My book: Energy from the Mongolian Gobi desert

I have written a book based on this blog with the title “Energy from the Mongolian Gobi desert”. A PDF-file of the book is attached to this post in the next paragraph. It may be distributed freely under a Creative Commons license.

Lenz, Energy from the Mongolian Gobi Desert

A printed version may be ordered for $10 from Createspace here. Thanks to this excellent post by James Altucher for the pointer to Createspace.

Createspace is owned by Amazon, so the book is available for the same price of $10 also at the Amazon website.

Here is the foreword:

A project at the WTO Center of Aoyama Gakuin University in Tokyo I am involved in studies the possibility of a Free Trade Agreement between Japan and Mongolia since 2006. A first volume of results was published in 2010.[1] It contains maybe the most comprehensive discussion of Mongolian law in Japanese language to date.[2] I have developed my thoughts on the issue in a paper in Japanese language published in December 2009, [3] and another one published in march 2012.[4]

As a result of being involved in that project, I have been interested in the idea of large-scale renewable energy generation from the Gobi desert since 2006, but have been blogging about that question and related matters rather intensively at Lenz Blog[5] for the last year, after the Fukushima accident got me interested more strongly in energy matters.

With this short book I want to present my thoughts on these proposals in a different format.

For one, individual blog posts are like parts of a puzzle. They don’t show the whole picture. To do that, it is necessary to write in a book format.

Second, and maybe most important, this exercise gives me a great opportunity to go back and comment my own blog posts. In many cases, my opinions may have evolved. Writing in this format gives me a chance to wrap up my position at this particular point in time (spring of 2012).

That is especially true about my position on nuclear power. While I supported nuclear power for a couple of months after the Fukushima accident because I perceived the risks from global warming as more serious than those from radiation, I am now neutral on the question. It doesn’t matter either way for my interest.

I am not interested in writing anything approaching perfection here. There is no time for that. All I want to get is a reasonable whole picture of my thoughts on the matter.

From March 10, 2011 on, work on this matter is coordinated in Japan by the “Japan Renewable Energy Foundation”,[6] which has signed a Memorandum of Understanding with the Desertec Foundation on that day.[7] As readers for this book I have mostly people in mind who are and will be involved in this effort.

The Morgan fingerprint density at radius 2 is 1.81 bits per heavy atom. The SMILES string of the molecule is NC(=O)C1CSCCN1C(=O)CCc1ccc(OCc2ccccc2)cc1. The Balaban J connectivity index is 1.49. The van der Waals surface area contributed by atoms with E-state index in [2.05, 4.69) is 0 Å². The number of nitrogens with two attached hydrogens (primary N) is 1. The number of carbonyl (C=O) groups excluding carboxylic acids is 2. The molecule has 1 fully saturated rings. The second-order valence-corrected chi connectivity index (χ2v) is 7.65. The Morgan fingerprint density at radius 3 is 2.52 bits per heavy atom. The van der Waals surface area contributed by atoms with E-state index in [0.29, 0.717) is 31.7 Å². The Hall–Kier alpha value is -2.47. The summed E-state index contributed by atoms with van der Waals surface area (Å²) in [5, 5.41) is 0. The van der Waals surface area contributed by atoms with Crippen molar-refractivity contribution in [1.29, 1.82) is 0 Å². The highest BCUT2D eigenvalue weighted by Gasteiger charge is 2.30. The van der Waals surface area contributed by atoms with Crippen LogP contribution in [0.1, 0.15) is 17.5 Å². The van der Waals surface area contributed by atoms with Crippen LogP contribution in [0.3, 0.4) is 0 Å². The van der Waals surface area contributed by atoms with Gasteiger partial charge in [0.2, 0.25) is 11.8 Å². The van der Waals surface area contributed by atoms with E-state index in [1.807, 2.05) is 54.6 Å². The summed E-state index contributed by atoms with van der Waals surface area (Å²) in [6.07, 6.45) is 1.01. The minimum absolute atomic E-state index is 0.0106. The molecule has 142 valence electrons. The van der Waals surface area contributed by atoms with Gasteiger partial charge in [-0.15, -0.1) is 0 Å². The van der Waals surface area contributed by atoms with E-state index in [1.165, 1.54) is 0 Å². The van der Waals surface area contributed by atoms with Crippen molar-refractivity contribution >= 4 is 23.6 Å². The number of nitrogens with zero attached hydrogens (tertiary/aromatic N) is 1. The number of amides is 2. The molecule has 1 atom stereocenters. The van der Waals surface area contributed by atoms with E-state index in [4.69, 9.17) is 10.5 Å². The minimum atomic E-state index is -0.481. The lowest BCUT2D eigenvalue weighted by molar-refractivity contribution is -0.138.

However, I hope this might also be useful and of interest to readers who are generally interested in fighting global warming or in energy policy and have not yet studied the idea of energy from the desert in detail.

When the Japan Renewable Energy Foundation held their international conference “REvision 2012” in Tokyo on March 9and 10, a large part of the manuscript of this book was already drafted. However, that conference gave me a serious boost for my motivation. I understand now that many people, some of them with quite some influence, share my fascination of creating abundant clean energy from the desert.

I want to especially mention Softbank chairman Masayoshi Son, who is also the main force behind the Japan Renewable Energy Foundation. His presentations at the REvision international conference[8] show that this idea is making quite rapid progress.

This is a great source of inspiration and motivation. It also is another great reason to finish this short book very quickly, so as to be able to help in the early stages of the Desertec Asia project. I can always go back and add more stuff or correct errors later on.

One other reason for keeping it short is that I know that the people I am writing for are rather busy. I want anybody who kindly takes interest to be able to finish reading it without investing much time.

[1] Iwata (editor), Mongoru purojekuto (Mongol project), 2010.

[2] Sakurai, Mongoru no chokusetsu toushi (Direct investment in Mongolia), pages 95 to 210 in the book cited above.

[3] Lenz, Sabaku de no tairyou so-ra- hatsuden: EUhou kara mita Mongoru to no FTA (Energy from the desert, FTA with Mongolia from the point of view of EU law),  Aoyama Hougaku Ronshuu Vol.51 no.1/2 pages 101-125, 2009, online at

[4] Lenz, Chikyuu ondanka to sono taisaku – doitsu no saikin enerugi- rippou to “Ajia ban Desertec” ni kan suru Nihon – EU kyouryoku taisei (Global Warming Countermeasures: Recent German Energy Legislation and EU-Japan Cooperation on “Desertec Asia”), Aoyama Hougaku Ronshuu Vol. 53 no. 4, pages 183-212.


[6] See their website at for details.

[7] Desertec Press Release, Asia Super Grid for Renewable Energyies: DESERTEC Foundation signs Memorandum of Understanding, 2012,

[8] Son, Asia Super Grid, (live recording, scroll to 1:11), 2012,

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  1. […] That in turn of course makes it all the more important to discuss effective measures of investment protection. For a large-scale renewable energy project the rules in the Energy Charter come to mind, but I have discussed some other ideas recently in my book “Energy from the Mongolian Gobi desert”. […]

  2. […] Once negotiations on an EPA start, I would recommend including the topic of a “Desert Union” for cooperation in getting the Mongolian Gobi desert renewable energy project up to speed faster, as proposed in my book “Energy from the Mongolian Gobi desert”. […]

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